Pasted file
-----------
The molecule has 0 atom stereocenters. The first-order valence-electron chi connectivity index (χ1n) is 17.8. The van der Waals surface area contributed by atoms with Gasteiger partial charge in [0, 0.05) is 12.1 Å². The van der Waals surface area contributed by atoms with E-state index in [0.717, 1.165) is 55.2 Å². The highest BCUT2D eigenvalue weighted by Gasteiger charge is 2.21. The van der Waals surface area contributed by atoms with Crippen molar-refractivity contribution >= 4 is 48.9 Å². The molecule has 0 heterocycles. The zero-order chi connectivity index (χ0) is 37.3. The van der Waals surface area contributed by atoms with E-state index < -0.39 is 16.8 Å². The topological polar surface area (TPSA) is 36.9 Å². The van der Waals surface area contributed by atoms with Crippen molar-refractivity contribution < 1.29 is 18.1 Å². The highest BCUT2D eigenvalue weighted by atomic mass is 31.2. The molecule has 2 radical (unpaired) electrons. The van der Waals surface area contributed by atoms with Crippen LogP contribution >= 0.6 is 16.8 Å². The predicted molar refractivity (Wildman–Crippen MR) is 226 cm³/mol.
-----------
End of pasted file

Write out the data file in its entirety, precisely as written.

The molecule has 0 atom stereocenters. The first-order valence-electron chi connectivity index (χ1n) is 17.8. The van der Waals surface area contributed by atoms with Gasteiger partial charge in [0, 0.05) is 12.1 Å². The van der Waals surface area contributed by atoms with E-state index in [0.717, 1.165) is 55.2 Å². The highest BCUT2D eigenvalue weighted by Gasteiger charge is 2.21. The van der Waals surface area contributed by atoms with Crippen molar-refractivity contribution >= 4 is 48.9 Å². The molecule has 0 heterocycles. The zero-order chi connectivity index (χ0) is 37.3. The van der Waals surface area contributed by atoms with E-state index < -0.39 is 16.8 Å². The topological polar surface area (TPSA) is 36.9 Å². The van der Waals surface area contributed by atoms with Crippen molar-refractivity contribution < 1.29 is 18.1 Å². The highest BCUT2D eigenvalue weighted by atomic mass is 31.2. The molecule has 2 radical (unpaired) electrons. The van der Waals surface area contributed by atoms with Crippen LogP contribution >= 0.6 is 16.8 Å². The predicted molar refractivity (Wildman–Crippen MR) is 226 cm³/mol.